There will be no service again this Thursday due to holidays but the will be the normal Parish Mass on Sunday 18th July. Due to the easing of restrictions it is hoped church services will be back to normal the following week.
This Weeks Offering
A couple of weeks ago I paid one of my four yearly visits to the Community of the Resurrection, Mirfield, where I trained to be a priest up to 1995. The community church has changed since those days and although people often complain about change, I do think it looks lovely. Not everyone agreed with the works at the time. Evidently one objector was a relative by marriage of Charles Gore, the founder and first superior of the Community. She said she felt that monks should not expect comfortable seating and efficient heating, because their vocation ought to mean that they accept a state of discomfort. The objection was not upheld and the works went ahead. Apparently Charles Gore himself felt that it was best not to take the most comfortable seat, but it seemed that his distant relative was taking that approach a bit far - not for herself though!
It is true that the Christian calling is not to a life where everything is already comfortable and familiar. Jesus surely gave his disciples a sense of comfort and reassurance, and yet he did not allow them to become too settled. He was always calling them on. So in the Gospel passage today we find him telling his disciples to take no bread or haversack or spare tunic. They were just to go out with the most basic things. In this way there would be none of the cosy distractions which are so easy to cling to. They were not to stand still but were to find their role in the Christian mission, which is all about going out into the world to share the message and to carry out the works of Jesus. This would make them vulnerable at times and they would not always be welcomed with open arms, but they were not to worry about this or about what they were to say.
Faith is something that could be described as comforting, but not always comfortable. Its reassurance and inspiration is something which is a joy to receive. But like the disciples we find that faith has two aspects. One is the experience of comfort and reassurance. The other is the way in which faith disturbs us when we become too settled and does not allow us to become too cosy. If all we seek is our own comfort then we end up becoming stale and losing that sense of God’s living presence among us. To have that lively relationship with God we have to respond to his call and go wherever he leads us. It isn’t always easy, because it is quite normal to want a sense of security and familiarity. We just have to be careful that this doesn’t keep us from growth and above all that it is not allowed to come between us and the God who has called us into his Church.
In the reading from the Prophet Amos, we hear how the priest of Bethel tells Amos to go away from the national temple and to take his prophecy with him. Clearly he and his colleagues did not want the comfortable and settled state of their sanctuary to be disturbed by the words of Amos. After all, Amos was giving voice to what God was really asking of the people. They had their own culture and customs. In effect what the priest was saying was that he did not want to allow anything, not even the living God, to spoil any of these things. This was shocking indeed, but it was just a taster of the hostility and misunderstanding which Jesus himself was to face. The temple of those days and the Church of our own day is not a man-made institution; it is divinely inspired and built up on the cornerstone that is our Lord Jesus Christ.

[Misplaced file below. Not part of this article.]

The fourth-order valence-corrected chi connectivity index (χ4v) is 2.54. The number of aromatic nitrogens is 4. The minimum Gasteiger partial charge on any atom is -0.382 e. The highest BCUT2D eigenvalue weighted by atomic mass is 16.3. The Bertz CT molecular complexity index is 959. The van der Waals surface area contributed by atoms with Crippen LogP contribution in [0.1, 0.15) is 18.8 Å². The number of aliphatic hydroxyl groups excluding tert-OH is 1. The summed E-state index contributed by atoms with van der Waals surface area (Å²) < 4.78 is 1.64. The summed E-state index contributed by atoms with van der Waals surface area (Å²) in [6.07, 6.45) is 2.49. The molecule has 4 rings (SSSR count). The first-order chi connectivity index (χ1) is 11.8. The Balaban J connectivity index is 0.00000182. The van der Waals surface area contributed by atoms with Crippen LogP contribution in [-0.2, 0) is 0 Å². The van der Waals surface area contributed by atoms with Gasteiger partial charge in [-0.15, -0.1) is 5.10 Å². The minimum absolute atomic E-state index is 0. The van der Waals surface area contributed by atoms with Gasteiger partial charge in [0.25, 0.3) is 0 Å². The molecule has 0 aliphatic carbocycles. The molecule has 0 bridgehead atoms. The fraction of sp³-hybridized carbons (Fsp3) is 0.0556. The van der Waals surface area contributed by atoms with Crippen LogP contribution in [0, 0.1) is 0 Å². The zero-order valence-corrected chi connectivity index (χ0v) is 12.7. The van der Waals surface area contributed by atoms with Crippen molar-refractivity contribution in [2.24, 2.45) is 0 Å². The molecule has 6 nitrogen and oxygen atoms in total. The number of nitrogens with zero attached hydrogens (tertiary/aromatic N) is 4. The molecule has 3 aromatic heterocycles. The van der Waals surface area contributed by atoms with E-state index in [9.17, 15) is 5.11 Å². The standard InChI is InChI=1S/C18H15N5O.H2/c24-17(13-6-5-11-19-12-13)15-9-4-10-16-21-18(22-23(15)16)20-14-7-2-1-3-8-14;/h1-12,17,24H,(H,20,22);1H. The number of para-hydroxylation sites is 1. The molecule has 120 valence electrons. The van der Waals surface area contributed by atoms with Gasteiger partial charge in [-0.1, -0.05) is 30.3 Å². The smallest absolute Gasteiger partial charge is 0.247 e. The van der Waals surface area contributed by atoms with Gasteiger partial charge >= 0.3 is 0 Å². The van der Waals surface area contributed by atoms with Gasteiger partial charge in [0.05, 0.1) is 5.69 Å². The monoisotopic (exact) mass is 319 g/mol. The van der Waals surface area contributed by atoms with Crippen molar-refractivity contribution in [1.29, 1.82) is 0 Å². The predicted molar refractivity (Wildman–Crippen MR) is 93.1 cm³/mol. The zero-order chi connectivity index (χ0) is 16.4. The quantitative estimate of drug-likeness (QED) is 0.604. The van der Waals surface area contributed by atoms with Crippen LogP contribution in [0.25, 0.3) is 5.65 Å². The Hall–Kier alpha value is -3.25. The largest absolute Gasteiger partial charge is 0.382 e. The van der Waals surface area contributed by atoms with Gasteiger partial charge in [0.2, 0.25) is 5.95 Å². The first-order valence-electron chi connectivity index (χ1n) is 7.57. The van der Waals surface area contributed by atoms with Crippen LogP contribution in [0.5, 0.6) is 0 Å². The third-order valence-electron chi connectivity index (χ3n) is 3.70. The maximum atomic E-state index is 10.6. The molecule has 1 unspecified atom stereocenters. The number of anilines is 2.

St Paul, in his writings to the Ephesians, reminds us that we are “claimed as God’s own, chosen from the beginning, under the predetermined plan of the one who guides all things as he decides by his own will.” So it is not for us alone to decide the terms on which we worship and work for God. It is always God’s plan to which we respond and this is revealed to us in Jesus, through the working of the Holy Spirit. Faith can be a refuge in time of need, but it is also a way of life rather than just an escape from the troubles of the world. We do not only receive from God, but also share with others the things we have ourselves been so freely given. This is the Christian understanding of mission and it is what we find in the sending out of the disciples in the Gospel.
Christianity is marked by that understanding of mission. It might sound daunting, but we do not do it alone. Jesus sent his followers out in pairs as a sign that faith is something we hold in common with others, not just something we possess as individuals. We are also to know that wherever we go or whatever we do in his name, Jesus is still with us and will remain with us to the end of time. As we walk with him in the shadow of the Cross we find comfort even in times of trial and we find life in the way of the Cross. This is not a manufactured experience, but one which comes to us from God. Like those monks at Mirfield, we are not to go looking for discomfort and hardship, but we are to remember on the other hand not to give up when things do get harder or less comfortable. Through our struggles as Christians we find consolation, new hope and above all new life.